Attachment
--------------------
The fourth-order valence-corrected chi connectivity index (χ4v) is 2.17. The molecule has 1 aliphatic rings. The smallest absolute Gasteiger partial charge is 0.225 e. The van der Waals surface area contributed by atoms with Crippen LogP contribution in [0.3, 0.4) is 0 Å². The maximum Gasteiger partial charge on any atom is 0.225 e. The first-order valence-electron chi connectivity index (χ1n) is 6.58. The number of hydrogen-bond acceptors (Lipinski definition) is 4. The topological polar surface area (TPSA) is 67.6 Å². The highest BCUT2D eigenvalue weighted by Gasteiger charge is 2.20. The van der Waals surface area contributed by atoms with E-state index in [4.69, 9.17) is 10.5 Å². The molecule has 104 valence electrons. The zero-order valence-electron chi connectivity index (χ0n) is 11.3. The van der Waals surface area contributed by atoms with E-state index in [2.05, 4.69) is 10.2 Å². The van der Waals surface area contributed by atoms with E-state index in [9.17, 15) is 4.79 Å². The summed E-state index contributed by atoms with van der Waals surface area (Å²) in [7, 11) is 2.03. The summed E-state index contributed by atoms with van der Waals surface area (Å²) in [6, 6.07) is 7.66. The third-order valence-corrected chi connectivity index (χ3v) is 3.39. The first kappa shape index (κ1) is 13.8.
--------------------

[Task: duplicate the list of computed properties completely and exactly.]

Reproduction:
The fourth-order valence-corrected chi connectivity index (χ4v) is 2.17. The molecule has 1 aliphatic rings. The smallest absolute Gasteiger partial charge is 0.225 e. The van der Waals surface area contributed by atoms with Crippen LogP contribution in [0.3, 0.4) is 0 Å². The maximum Gasteiger partial charge on any atom is 0.225 e. The first-order valence-electron chi connectivity index (χ1n) is 6.58. The number of hydrogen-bond acceptors (Lipinski definition) is 4. The topological polar surface area (TPSA) is 67.6 Å². The highest BCUT2D eigenvalue weighted by Gasteiger charge is 2.20. The van der Waals surface area contributed by atoms with E-state index in [4.69, 9.17) is 10.5 Å². The molecule has 104 valence electrons. The zero-order valence-electron chi connectivity index (χ0n) is 11.3. The van der Waals surface area contributed by atoms with E-state index in [2.05, 4.69) is 10.2 Å². The van der Waals surface area contributed by atoms with E-state index in [9.17, 15) is 4.79 Å². The summed E-state index contributed by atoms with van der Waals surface area (Å²) in [7, 11) is 2.03. The summed E-state index contributed by atoms with van der Waals surface area (Å²) in [6, 6.07) is 7.66. The third-order valence-corrected chi connectivity index (χ3v) is 3.39. The first kappa shape index (κ1) is 13.8.